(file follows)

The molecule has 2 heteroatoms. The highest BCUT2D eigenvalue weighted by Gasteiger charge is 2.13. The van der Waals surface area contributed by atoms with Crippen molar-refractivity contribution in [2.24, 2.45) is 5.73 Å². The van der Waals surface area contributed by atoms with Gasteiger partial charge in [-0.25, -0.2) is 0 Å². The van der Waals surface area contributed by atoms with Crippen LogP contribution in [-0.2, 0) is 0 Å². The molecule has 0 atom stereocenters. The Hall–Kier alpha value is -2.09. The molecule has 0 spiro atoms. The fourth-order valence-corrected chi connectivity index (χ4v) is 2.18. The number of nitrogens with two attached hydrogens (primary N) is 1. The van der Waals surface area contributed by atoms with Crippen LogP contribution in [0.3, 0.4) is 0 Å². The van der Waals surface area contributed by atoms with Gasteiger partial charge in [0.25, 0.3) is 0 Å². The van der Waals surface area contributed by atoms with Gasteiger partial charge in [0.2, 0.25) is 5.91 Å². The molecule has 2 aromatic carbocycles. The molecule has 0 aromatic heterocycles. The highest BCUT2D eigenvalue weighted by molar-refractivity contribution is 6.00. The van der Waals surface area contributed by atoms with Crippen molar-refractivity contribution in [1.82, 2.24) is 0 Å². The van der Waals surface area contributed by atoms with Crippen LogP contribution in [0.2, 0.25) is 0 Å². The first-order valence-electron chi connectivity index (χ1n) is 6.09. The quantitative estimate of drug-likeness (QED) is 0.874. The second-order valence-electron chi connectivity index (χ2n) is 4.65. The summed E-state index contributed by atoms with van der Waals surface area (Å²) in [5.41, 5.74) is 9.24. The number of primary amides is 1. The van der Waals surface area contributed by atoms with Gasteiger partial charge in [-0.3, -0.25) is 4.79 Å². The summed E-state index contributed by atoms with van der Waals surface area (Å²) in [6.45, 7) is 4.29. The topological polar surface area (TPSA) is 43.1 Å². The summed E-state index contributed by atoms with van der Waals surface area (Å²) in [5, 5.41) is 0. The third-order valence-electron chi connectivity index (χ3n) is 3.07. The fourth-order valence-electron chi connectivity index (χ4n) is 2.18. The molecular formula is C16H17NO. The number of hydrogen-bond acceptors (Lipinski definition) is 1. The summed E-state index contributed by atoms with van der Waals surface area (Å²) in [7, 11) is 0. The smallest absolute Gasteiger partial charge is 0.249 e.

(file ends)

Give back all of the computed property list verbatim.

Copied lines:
The molecule has 2 heteroatoms. The highest BCUT2D eigenvalue weighted by Gasteiger charge is 2.13. The van der Waals surface area contributed by atoms with Crippen molar-refractivity contribution in [2.24, 2.45) is 5.73 Å². The van der Waals surface area contributed by atoms with Gasteiger partial charge in [-0.25, -0.2) is 0 Å². The van der Waals surface area contributed by atoms with Crippen LogP contribution in [-0.2, 0) is 0 Å². The molecule has 0 atom stereocenters. The Hall–Kier alpha value is -2.09. The molecule has 0 spiro atoms. The fourth-order valence-corrected chi connectivity index (χ4v) is 2.18. The number of nitrogens with two attached hydrogens (primary N) is 1. The van der Waals surface area contributed by atoms with Crippen LogP contribution in [0.3, 0.4) is 0 Å². The van der Waals surface area contributed by atoms with Gasteiger partial charge in [0.25, 0.3) is 0 Å². The van der Waals surface area contributed by atoms with Gasteiger partial charge in [0.2, 0.25) is 5.91 Å². The molecule has 2 aromatic carbocycles. The molecule has 0 aromatic heterocycles. The highest BCUT2D eigenvalue weighted by molar-refractivity contribution is 6.00. The van der Waals surface area contributed by atoms with Crippen molar-refractivity contribution in [1.82, 2.24) is 0 Å². The van der Waals surface area contributed by atoms with Crippen LogP contribution in [0.2, 0.25) is 0 Å². The first-order valence-electron chi connectivity index (χ1n) is 6.09. The quantitative estimate of drug-likeness (QED) is 0.874. The second-order valence-electron chi connectivity index (χ2n) is 4.65. The summed E-state index contributed by atoms with van der Waals surface area (Å²) in [5.41, 5.74) is 9.24. The number of primary amides is 1. The van der Waals surface area contributed by atoms with Gasteiger partial charge in [-0.3, -0.25) is 4.79 Å². The summed E-state index contributed by atoms with van der Waals surface area (Å²) in [6.45, 7) is 4.29. The topological polar surface area (TPSA) is 43.1 Å². The summed E-state index contributed by atoms with van der Waals surface area (Å²) in [5, 5.41) is 0. The third-order valence-electron chi connectivity index (χ3n) is 3.07. The fourth-order valence-electron chi connectivity index (χ4n) is 2.18. The molecular formula is C16H17NO. The number of hydrogen-bond acceptors (Lipinski definition) is 1. The summed E-state index contributed by atoms with van der Waals surface area (Å²) in [7, 11) is 0. The smallest absolute Gasteiger partial charge is 0.249 e.